RUPERT MURDOCH: "It doesn't get away from our apologies or our blame for anything but this country does greatly benefit from having a competitive press and therefore having a very transparent society. That is sometimes very inconvenient to people but I think we are better and stronger for it."
RUPERT MURDOCH: Asked if they would think more carefully about the wording of headlines in future: "I think all our editors certainly will. I am not aware of any transgressions. It is a matter of taste."
"We have in this country a wonderful variety of voices and they are naturally very competitive. I am sure there are headlines which can occasionally give offence but it's not intentional."
RUPERT MURDOCH: Asked if familiar with the legal term "willful blindness": "I've heard of the phrase before and we were not ever guilty of that."
RUPERT MURDOCH: Asked how often he speaks to the editors of his papers? "Very seldom." Says sometimes called the editor of the News of the World on a Saturday night, nearly always called editor of Sunday Times on a Saturday night.
"Not to influence what he has to say at all. I am very careful to always premise any remark saying 'I'm just enquiring'". "I'm not really in touch. An editor I've spent most time with is the editor of the Wall Street Journal." "To say we're hands off is wrong. I work 10 or 12 hours a day and I can't tell you the multitude of issues I have to handle very day."
London police chief Paul Stephenson and anti-terrorism head John Yates, who have both resigned over their links to a former deputy editor of the News of the World newspaper at the heart of the scandal, also faced questioning on Tuesday by parliament's home affairs committee
The Murdochs' appearance before parliament's media select committee, began at 2.30pm (13:30GMT), and is expected to attract a television audience of millions keen to follow the latest twist in the saga.
Murdoch's Range Rover was surrounded as he arrived at the Houses of Parliament three hours before the hearing, and it quickly drove off.
"It seems as if there will be standing-room only, that's not surprising as it's the first time Rupert Murdoch has been before a select committee in his 40 years of building up a media empire," Paul Farrelly, an opposition Labour committee member, said about Tuesday's hearing.
Rebekah Brooks, the former chief executive of Murdoch's News International British newspaper arm who was arrested and bailed on Sunday on suspicion of phone hacking and police bribery, also faced the committee.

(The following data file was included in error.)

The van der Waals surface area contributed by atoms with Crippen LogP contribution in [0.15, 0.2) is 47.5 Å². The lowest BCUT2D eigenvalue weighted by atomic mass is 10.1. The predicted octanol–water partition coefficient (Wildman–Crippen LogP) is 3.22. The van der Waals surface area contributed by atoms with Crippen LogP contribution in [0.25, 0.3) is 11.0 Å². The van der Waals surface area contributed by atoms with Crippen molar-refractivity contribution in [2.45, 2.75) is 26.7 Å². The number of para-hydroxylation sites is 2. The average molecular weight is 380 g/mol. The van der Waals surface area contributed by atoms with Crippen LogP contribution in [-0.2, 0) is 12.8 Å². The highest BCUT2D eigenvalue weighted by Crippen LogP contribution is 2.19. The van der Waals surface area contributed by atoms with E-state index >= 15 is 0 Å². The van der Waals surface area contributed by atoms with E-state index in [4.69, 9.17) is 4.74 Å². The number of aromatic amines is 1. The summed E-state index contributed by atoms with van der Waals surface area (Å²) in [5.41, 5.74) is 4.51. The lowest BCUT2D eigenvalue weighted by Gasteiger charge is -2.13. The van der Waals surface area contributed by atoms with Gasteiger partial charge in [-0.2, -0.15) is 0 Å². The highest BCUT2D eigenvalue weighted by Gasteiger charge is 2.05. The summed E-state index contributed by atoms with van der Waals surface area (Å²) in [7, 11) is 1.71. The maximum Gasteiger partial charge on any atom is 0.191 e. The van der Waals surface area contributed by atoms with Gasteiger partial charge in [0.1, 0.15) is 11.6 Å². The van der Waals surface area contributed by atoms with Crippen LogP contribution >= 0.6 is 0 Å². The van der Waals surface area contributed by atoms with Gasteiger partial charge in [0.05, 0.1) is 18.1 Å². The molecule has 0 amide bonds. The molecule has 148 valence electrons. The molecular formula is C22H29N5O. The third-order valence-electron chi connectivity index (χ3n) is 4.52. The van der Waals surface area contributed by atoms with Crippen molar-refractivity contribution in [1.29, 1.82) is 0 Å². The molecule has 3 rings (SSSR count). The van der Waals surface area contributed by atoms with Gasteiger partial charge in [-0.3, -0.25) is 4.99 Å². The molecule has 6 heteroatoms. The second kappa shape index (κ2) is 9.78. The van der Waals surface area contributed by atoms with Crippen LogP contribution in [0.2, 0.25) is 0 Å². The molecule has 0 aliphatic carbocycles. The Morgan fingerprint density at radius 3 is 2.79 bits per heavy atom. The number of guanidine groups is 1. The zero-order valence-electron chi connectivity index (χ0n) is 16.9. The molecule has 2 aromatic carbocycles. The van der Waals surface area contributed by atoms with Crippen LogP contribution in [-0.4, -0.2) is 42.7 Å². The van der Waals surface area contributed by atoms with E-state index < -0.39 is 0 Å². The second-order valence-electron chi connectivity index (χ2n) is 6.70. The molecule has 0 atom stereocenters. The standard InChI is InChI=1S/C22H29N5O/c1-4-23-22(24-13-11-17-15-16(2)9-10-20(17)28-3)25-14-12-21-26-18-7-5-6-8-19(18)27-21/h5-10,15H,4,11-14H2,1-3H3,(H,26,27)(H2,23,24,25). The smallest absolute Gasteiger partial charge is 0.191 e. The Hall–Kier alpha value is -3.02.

Brooks opened her testimony by apologizing for the intercepts.
News International had long maintained that the practice of intercepting mobile phone voicemails to get stories was the work of a sole "rogue reporter" on the News of the World newspaper.
However, that defence crumbled in the face of a steady drip-feed of claims by celebrities that they were targeted.
The parliamentary hearing follows the resignation on Monday of a second British police chief over the scandal, as well as news of the death of a key whistleblower and former News of the World journalist, Sean Hoare.
It was Hoare who told the New York Times that phone hacking at the tabloid was far more extensive than the paper had acknowledged at the time.
Police said Hoare's death was being treated as "unexplained, but not as suspicious".
|The death of journalist Sean Hoare is being treated as "unexplained, but not as suspicious" [Reuters]
News Corporation board member, Thomas Perkins, meanwhile, told the Associated Press that Murdoch had the full support of the company's board of directors, and denied reports that the board was considering elevating chief operating officer Chase Carey to replace him.
"I can assure you, there has been no discussion at the board level in connection with this current scandal of making any changes. The board supports top management totally,'' Perkins said.
"The board has been misled, as has top management been misled, by very bad people at a very low level in the organisation."
The floodgates surrounding the scandal burst two weeks ago when a lawyer for the family of a murdered teenage schoolgirl claimed the paper had hacked her phone when she was missing, deleting messages and raising false hopes she could be still alive.
The ensuing outrage prompted News Corporation to close the 168-year-old News of the World newspaper, drop a $12 billion plan to take full control of pay TV operator BSkyB, and the arrest of Brooks and other former senior journalists.
David Cameron, the British prime minister, cut short a trade trip to Africa and was due to return to the UK later in the day to attend an emergency debate that will take place in parliament on Wednesday, which is delaying its summer recess to address latest developments in the scandal.
Cameron has faced questions over his judgment in appointing a former News of the World editor Andy Coulson, who has also been arrested in phone-hacking inquiries. Coulson quit as Cameron's spokesman in January when the long-running scandal came back to life.